Seeing Really is Believing

Escapades with Your Camera

By Annette Rey

Would you like to own a picture collection of doorknobs, doorknockers, benches, signs, museum articles, plastic toys, display-case jewelry, natural outdoor scenes, animals, twisted tree trunks? What turns you on? The world is alive around you, and you really are too busy to notice the individual beauty of everyday things as you rush to here and go to there. You don’t stop and just look.

That’s why I carry a camera (actually two) everywhere I go. I am eager and wide-eyed, I guess. It just seems to me there are no limits in life. Just knowing I have a camera with me makes me want to use it. I’ve gone so far as to take pictures of cracks in the sidewalk. Nothing is too gigantic, nothing is too infinitesimal to photograph (except microscopically, I suppose). Eventually, I end up with a conglomeration of shots, and some may seem useless at first glance. But I’m confident a use will one day present itself.

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Carrying a camera gives me another purpose to be outside my car. An otherwise uneventful (dare I say, boring) walk down the street to a restaurant after parking my car can turn into a real adventure. You go shopping at the mall, right? Even the doctor’s waiting room offers targets of interest with art hanging on the wall, perchance an interesting lamp on the reading table. Interesting people wear interesting clothing, jewelry, hats. You violate no one’s privacy in a public place (just don’t post faces). I’ve never felt odd and have never had an unpleasant experience related to photographing in odd places. The only time I noticed a person looking at me a bit askance was when I took close-up shots of apples in the grocery store bin. Why this and not when I ran from sewer lid to sewer lid to photograph those? But, oh, that is human nature and just more fodder about which to write.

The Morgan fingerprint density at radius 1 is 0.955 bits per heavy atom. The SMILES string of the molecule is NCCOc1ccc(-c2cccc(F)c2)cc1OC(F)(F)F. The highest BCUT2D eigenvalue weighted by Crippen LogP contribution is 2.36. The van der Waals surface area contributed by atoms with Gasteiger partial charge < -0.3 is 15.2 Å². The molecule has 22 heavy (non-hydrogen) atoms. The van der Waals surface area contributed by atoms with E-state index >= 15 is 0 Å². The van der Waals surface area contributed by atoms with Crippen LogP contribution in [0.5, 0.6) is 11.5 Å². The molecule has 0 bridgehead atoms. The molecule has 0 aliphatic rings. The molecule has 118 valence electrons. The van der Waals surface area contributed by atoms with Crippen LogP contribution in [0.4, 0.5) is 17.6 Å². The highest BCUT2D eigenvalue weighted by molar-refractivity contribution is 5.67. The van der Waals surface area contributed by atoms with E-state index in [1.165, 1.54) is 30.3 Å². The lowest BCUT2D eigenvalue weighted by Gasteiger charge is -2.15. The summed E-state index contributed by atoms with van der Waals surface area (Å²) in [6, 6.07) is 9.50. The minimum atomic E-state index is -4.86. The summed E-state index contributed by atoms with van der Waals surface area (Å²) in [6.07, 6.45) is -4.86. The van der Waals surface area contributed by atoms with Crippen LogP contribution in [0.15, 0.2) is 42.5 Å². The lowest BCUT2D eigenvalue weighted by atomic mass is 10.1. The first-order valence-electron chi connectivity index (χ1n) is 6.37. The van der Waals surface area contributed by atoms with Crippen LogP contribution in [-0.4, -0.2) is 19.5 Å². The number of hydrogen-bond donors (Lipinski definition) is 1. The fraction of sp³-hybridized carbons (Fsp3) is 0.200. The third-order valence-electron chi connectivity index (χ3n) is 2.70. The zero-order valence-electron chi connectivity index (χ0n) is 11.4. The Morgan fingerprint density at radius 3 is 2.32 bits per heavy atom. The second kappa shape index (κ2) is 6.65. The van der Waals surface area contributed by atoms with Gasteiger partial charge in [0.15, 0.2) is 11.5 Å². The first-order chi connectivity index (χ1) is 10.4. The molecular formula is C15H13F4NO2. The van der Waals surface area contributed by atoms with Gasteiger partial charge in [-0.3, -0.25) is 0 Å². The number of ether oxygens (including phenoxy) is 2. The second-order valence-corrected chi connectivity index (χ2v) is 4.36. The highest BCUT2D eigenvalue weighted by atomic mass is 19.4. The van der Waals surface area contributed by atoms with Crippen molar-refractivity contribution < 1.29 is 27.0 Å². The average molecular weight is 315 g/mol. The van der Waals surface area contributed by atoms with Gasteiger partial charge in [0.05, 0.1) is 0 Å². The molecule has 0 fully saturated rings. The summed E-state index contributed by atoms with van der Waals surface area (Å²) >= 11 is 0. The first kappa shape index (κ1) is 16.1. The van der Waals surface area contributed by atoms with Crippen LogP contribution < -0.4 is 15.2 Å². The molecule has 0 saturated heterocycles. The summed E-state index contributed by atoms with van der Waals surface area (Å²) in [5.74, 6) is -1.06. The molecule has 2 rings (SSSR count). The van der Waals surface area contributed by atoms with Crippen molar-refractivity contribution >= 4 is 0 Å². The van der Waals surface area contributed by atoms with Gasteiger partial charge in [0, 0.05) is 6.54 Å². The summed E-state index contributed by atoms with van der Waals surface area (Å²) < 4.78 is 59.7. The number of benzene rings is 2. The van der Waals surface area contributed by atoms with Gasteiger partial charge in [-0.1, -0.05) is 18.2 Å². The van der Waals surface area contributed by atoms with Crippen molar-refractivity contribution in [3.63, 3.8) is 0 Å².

Of all the diets on earth, all the advice about exercise, all this time you are moving taking pictures – climbing stairs, bending down, bending over backwards, standing on tip toes to get just the right edges on your shot – you are burning calories. But much more importantly, you are engaging with your environment, you are piquing interest in new things, and you are building brain cells.

At home I look at the photos in order to put them into file folders. It is then I see the details I missed in real life. And that is ironic, isn’t it? You would think I could appreciate all the turns and depths of an object as I stood in front of it. But, no. There is something about the human mind that just is not that quick. We have a general idea what something is as we view it, but we really do not see it in detail. That reminds me of a remark by the character Sherlock Holmes in A Scandal in Bohemia. “You see but you do not observe. The distinction is clear.” When I have time to study my photographs, I always find this to be true. The picture reveals far more than I saw at the time, first-hand.

Sometimes I photograph in a frenzy, turning left, turning right, aiming upward, whirling to try to catch a colorfully-lettered van whizzing by that caught my eye too late. Other times I creep quietly so as not to disturb a butterfly, aware of the breeze on my arms, the uneven sod beneath my feet – and then, wait – as I watch my viewfinder gently rise and fall with my quiet breathing.


Oh, all of life is an experience. And a camera helps us to digest it all the more.

Do yourself a creative favor. Carry a camera. Shoot to capture. Exercise your body while engaging in this pastime, and go home, sit, and discover the world you have not really seen before.

You will be surprised and you may just be charmed into restful reverie in the end.

What’s not to love about all of that?


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